Alert: Changes to ACMA labelling arrangements from 1 March 2013.
New single compliance mark – RCM. Further information is available.
The ACMA’s four device and equipment labelling notices made under the Telecommunications Act 1997 and Radiocommunications Act 1992 have been amended to now allow suppliers the option of using electronic labelling as an equally available alternative to the traditional labelling of the surface of the device.
The ACMA has responsibility for the regulation of customer equipment, customer cabling and specified electrical and electronic devices under the Telecommunications Act 1997 and the Radiocommunications Act 1992. These regimes cover aspects of devices related to the telecommunications, radiocommunications, electromagnetic energy and electromagnetic compatibility functions of the device.
The ACMA has four labelling notices that impose obligations on suppliers including the requirement to comply with technical standards, maintain records and apply a label (compliance mark) to the surface of the device. The affixing of a compliance mark on a device is a visible indication that the device meets the requirements of the relevant labelling notice. (see also the Labelling telecommunications, radiocommunications, EMC and EME equipment – A summary of requirements fact sheet).
Suppliers may choose to use electronic labelling for their device if the device has a built-in display. Suppliers who choose to use electronic labelling are required to explain in the documentation accompanying the device how the user can display the electronic label. Suppliers must ensure that it is difficult to prevent the display of the electronic label when the method specified in the documentation is used.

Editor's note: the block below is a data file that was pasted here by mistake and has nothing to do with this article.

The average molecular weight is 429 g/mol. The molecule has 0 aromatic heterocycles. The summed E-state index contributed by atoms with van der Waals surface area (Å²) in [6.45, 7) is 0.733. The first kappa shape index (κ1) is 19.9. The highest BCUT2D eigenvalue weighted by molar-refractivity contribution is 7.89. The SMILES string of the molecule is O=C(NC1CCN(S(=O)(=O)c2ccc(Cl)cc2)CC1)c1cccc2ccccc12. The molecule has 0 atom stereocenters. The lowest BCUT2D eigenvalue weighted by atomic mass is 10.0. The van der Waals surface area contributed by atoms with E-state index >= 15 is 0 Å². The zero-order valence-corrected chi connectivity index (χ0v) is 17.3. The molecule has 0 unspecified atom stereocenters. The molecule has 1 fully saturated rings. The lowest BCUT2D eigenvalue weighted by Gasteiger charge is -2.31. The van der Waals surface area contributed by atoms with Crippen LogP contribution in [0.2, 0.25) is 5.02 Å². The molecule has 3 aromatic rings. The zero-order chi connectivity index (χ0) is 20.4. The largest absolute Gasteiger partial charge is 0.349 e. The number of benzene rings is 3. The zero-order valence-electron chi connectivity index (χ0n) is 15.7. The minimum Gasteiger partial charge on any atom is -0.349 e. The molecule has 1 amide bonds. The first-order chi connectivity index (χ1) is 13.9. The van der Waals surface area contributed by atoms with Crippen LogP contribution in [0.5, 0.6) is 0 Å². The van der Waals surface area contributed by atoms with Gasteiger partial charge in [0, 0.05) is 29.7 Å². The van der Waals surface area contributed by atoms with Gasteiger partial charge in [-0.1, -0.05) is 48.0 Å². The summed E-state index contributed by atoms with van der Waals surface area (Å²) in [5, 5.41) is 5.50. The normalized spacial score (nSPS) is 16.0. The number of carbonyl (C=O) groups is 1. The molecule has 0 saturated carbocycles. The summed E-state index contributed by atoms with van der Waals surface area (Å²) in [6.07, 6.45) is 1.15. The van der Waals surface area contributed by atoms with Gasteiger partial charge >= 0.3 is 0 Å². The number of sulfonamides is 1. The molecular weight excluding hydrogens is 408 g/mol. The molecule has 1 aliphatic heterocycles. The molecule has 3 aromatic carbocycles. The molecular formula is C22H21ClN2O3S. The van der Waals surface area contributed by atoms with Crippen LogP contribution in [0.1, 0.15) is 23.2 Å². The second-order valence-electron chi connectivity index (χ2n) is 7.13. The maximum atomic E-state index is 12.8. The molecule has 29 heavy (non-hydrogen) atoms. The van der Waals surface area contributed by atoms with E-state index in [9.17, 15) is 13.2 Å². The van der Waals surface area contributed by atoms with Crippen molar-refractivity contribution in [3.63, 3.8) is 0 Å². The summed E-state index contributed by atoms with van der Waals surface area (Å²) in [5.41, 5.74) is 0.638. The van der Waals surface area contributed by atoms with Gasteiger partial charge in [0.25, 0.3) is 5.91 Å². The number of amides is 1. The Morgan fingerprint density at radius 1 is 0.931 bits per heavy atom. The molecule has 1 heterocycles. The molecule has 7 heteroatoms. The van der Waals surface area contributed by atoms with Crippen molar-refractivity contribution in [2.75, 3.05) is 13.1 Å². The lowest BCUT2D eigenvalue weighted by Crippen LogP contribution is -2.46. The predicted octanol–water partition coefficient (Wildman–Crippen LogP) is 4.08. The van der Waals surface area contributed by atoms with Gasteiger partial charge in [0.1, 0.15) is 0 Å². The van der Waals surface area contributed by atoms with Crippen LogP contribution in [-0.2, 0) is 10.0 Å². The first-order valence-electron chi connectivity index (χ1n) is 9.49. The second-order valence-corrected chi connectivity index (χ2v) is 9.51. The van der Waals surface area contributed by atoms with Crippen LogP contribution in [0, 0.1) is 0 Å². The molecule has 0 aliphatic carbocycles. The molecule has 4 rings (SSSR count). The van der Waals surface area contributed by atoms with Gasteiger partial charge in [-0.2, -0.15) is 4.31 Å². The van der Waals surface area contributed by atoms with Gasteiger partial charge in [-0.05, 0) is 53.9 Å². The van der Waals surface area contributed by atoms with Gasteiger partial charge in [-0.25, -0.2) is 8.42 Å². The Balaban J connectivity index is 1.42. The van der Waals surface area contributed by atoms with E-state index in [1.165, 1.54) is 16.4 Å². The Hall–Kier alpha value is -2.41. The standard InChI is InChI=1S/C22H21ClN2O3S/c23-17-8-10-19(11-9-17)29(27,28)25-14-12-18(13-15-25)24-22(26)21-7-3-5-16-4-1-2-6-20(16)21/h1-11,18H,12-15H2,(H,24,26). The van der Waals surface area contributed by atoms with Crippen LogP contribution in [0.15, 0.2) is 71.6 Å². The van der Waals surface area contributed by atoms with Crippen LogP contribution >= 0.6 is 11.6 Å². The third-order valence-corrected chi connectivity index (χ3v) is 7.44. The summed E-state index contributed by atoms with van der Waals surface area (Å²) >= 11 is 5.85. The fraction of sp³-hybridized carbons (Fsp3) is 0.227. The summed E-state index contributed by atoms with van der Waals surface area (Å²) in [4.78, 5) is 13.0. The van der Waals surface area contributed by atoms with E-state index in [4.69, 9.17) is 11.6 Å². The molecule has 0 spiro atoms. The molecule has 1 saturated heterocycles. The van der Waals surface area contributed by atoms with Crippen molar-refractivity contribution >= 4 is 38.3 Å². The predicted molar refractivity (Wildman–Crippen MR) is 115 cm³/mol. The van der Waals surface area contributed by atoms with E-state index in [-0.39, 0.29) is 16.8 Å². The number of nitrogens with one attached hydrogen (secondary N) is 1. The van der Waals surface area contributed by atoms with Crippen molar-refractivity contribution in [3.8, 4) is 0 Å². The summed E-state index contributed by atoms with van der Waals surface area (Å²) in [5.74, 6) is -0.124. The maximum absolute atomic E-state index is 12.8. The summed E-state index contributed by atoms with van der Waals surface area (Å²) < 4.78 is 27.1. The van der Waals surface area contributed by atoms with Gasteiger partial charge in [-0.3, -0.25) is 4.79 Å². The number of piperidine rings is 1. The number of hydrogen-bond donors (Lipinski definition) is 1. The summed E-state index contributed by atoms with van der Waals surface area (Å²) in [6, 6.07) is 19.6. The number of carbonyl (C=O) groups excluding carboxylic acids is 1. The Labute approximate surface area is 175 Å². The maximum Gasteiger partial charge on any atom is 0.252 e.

The electronic label must be displayed on the device’s built-in display. A built-in display means a display or screen that is integral to the device and does not include a display or screen that can be used independently of the device. Some examples of devices that use a display or screen that is not integral to the device include personal computers, DVD players and portable hard disks.
The labelling notices do not prescribe how the electronic label is to be displayed. Examples of how the electronic label can be displayed include:
- during the device’s power up sequence
- under the device’s system information page
- under the device’s help menu.
There is however a requirement for suppliers to indicate the method used for displaying the electronic label in the documents that accompany the device.
For more information on labelling, please contact Technical Regulation Development Section.
Please note: this document is intended as a guide only and should not be relied on as legal advice or regarded as a substitute for legal advice in individual cases.